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Weekend in review

Mar 23, 2015 12:02 am
Some of the stories that made the news Fri., Mar. 20 through Mon., Mar. 23:

Jimmy Vielkind is reporting at Capital New York a new poll finds a majority of voters believe Gov. Andrew M. Cuomo should separate his proposed changes to the state's ethics and education plans from the $141.6 billion spending plan currently under negotiation with lawmakers. The Siena Research Institute found 56 percent of the 800 voters surveyed wanted to see the education plans dropped. And 54 percent wanted to see ethics addressed as a separate bill. Cuomo has said he won't approve a budget that isn't linked to a five-point ethics plan. He's also connected a proposed $1.1 billion increase in school aid to changes in the teacher evaluation and tenure laws, an increased number of charter schools statewide, the extension of tuition assistance to undocumented immigrants and a tax credit on donations to private and parochial school scholarship funds as well as public schools.

Katie Kocijanski reported in the Register Star on the response from residents of the Germantown school district following the failed capital project proposal. Opinions offered at the board of education meeting meeting Wed., Mar. 18, ranged from support for the failed vote to disapproval of moving forward with a second referendum. The $11.3 million proposition was defeated March 10. The project had been a point of contention within the community at large for some time. The board will hold a special meeting 6 p.m. Tue., Mar. 24, to discuss the next steps for the project. The public will have another opportunity to express its opinion at that time.

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Arthur Cusano reported in the Register Star a settlement between five New York counties and the state over the handling of public defender services has been finalized. Under the agreement, the state will adopt major reforms in Ontario, Onondaga, Schuyler, Suffolk and Washington counties. The case addressed the state’s failure to create and support a public defense system that ensured indigent criminal defendants would receive meaningful and effective assistance of counsel. The settlement of Hurrell-Harring vs. [versus] New York, requires the counties to hire a sufficient number of lawyers, investigators and support staff to ensure that criminal defendants who cannot afford attorneys receive legal representation. It also mandates that every qualifying criminal defendant be guaranteed a lawyer at the first court appearance. It is hoped the provisions of the settlement will eventually be applied to all New York counties, according to a spokesman for the plaintiffs in the case.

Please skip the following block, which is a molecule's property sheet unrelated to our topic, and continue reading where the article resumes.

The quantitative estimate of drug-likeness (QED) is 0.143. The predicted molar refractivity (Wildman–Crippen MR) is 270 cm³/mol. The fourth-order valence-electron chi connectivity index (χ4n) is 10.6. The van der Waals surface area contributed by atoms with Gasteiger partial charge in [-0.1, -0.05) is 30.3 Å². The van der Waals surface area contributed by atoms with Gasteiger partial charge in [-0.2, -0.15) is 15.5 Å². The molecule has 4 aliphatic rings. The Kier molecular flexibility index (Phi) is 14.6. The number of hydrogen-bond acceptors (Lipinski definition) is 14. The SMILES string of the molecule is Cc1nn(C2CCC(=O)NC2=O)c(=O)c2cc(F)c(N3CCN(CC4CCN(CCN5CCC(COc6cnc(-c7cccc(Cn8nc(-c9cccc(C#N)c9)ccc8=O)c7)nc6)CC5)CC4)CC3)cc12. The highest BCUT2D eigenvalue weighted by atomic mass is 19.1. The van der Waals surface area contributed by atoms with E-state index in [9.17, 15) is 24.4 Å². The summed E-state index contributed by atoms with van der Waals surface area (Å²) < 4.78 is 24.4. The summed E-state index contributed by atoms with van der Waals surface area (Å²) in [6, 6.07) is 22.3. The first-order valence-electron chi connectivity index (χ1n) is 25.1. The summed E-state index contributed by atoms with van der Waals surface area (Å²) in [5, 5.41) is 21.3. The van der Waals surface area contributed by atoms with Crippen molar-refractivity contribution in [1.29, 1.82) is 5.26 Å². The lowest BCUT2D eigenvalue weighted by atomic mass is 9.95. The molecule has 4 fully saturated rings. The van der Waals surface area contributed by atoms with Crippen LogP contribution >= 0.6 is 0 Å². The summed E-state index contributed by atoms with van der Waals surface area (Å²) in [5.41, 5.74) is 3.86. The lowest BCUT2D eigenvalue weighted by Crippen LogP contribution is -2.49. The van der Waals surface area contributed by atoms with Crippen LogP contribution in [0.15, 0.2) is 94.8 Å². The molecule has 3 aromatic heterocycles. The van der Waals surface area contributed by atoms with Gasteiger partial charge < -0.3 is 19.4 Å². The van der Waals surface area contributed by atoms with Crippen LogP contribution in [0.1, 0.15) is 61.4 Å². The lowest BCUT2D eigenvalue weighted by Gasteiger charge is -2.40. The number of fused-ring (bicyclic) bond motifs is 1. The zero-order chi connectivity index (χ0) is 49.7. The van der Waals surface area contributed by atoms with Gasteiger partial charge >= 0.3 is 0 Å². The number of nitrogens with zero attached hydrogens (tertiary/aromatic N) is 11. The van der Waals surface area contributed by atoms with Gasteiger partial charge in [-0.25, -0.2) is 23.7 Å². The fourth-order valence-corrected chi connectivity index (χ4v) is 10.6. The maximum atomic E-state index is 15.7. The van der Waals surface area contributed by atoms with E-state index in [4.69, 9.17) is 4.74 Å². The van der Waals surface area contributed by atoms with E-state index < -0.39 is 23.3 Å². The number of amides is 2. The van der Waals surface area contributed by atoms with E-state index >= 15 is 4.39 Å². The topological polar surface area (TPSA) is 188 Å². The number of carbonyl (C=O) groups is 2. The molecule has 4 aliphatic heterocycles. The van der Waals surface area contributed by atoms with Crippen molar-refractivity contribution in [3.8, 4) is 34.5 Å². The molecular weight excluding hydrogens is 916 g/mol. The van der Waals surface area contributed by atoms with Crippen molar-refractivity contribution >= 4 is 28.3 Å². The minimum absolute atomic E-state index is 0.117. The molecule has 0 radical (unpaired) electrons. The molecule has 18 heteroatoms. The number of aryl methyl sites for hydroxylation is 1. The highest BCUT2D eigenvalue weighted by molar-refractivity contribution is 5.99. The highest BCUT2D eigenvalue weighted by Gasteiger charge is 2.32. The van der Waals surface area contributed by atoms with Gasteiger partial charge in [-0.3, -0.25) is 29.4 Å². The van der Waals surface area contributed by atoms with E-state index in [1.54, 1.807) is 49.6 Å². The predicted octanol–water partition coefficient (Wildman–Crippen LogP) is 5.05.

In a statement released late last week, the Dyson Foundation reported its leadership will change in June. After leading day-to-day operations of the private, grant-making foundation for nearly a quarter century, Diana M. Gurieva will step down. Andrea L. Reynolds will succeed her. Gurieva will continue to serve as an adviser to the foundation. Reynolds has been president and chief executive officer of the Community Foundations of the Hudson Valley since 2005. The Millbrook-based Dyson Foundation has a major funding program in the Mid-Hudson Valley.
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